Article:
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A dome-shaped mid 19th-century wooden staircase from France | © Courtesy of Smithsonian Institution
A dome-shaped mid 19th-century wooden staircase from France | © Courtesy of Smithsonian Institution
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Why French Craftsmen Carve Tiny, Mystical Wooden Staircases

Picture of Alex Ledsom
Updated: 27 March 2018
There is a scheme that exists in France that gives young people a chance to master a specific trade. It’s a scheme that dates back to medieval times but it’s one that President Emmanuel Macron is now enlisting the help of to boost the French economy.

France runs a nationwide apprenticeship scheme that dates back to medieval times

The notion of apprenticeships in certain trades has lost its value in recent years, but in France there are still groups of people who study together for years to learn how to build things. These people are called “Compagnons” and together they study masonry or carpentry across the country.

A mid-late 19th-century wooden staircase from France | © Courtesy of Smithsonian Institution
A mid-late 19th-century wooden staircase from France |  © Courtesy of Smithsonian Institution

“Campagnons” live together in tight-knit groups learning their trades

Men, and increasingly women, between the ages of 16-25 live in a house together (usually in dormitories) sharing their lives. They eat together and socialise together. Above all, they work together and tour the country, learning the intricate practices of their chosen profession. They place a very high value on tradition, rules and formal etiquette – always wearing smart clothes for instance, when they are not learning the art of plumbing or upholstery.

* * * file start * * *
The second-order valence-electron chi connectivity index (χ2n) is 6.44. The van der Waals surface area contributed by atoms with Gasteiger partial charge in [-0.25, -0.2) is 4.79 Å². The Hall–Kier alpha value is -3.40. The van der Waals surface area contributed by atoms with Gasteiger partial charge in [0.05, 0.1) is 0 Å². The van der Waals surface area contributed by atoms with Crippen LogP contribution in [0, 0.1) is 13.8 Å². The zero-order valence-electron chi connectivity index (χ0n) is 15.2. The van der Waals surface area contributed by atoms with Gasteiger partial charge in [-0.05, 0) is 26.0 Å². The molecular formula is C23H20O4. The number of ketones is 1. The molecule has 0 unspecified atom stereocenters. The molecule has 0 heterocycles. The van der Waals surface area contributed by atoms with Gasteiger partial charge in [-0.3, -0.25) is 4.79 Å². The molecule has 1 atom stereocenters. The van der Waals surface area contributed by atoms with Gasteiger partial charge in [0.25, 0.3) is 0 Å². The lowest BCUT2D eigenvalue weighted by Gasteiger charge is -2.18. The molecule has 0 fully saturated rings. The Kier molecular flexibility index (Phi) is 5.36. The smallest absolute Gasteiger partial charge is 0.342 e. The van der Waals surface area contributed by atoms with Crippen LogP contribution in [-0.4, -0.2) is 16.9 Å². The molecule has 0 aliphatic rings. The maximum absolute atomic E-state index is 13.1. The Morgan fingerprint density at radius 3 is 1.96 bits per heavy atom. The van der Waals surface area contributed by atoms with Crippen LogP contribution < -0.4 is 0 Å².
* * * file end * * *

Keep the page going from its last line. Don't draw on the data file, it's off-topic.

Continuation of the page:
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Curved staircase circa 1890 | © Courtesy of Smithsonian Institution

Woodworkers make tiny wooden staircases to showcase all the skills they have acquired

Traditionally, a Compagnon’s training may last as long as five years and it’s necessary for each individual to showcase what they have learned to do during this time. Woodworkers have traditionally used small, intricate staircases to do this, and some of which are on permanent display at the New York’s Cooper Hewitt, Smithsonian Design Museum. The staircases are tremendously complex and fiddly things to craft. They are made from different types of wood (pear, ebony, walnut and mahogany) with intricate balustrades and decorations, which have been planed, carved and joined painstakingly in place.

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Staircase model late 19th or early 20th century | © Courtesy of Smithsonian Institution

The Compagnons are being used by President Macron to push for wider apprenticeship schemes

They are, however, often criticised for being too closed an organisation (a little like the Freemasons in England). For instance, the two-day initiation process that apprentices undergo to become a “Compagnon” is shrouded in secrecy. But no one doubts the quality of training that Compagnons are given and what they learn to do on the job. President Macron is now enlisting their help to push for a greater role for apprenticeship organisations in France.

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A dome-shaped mid 19th-century wooden staircase from France |  © Courtesy of Smithsonian Institution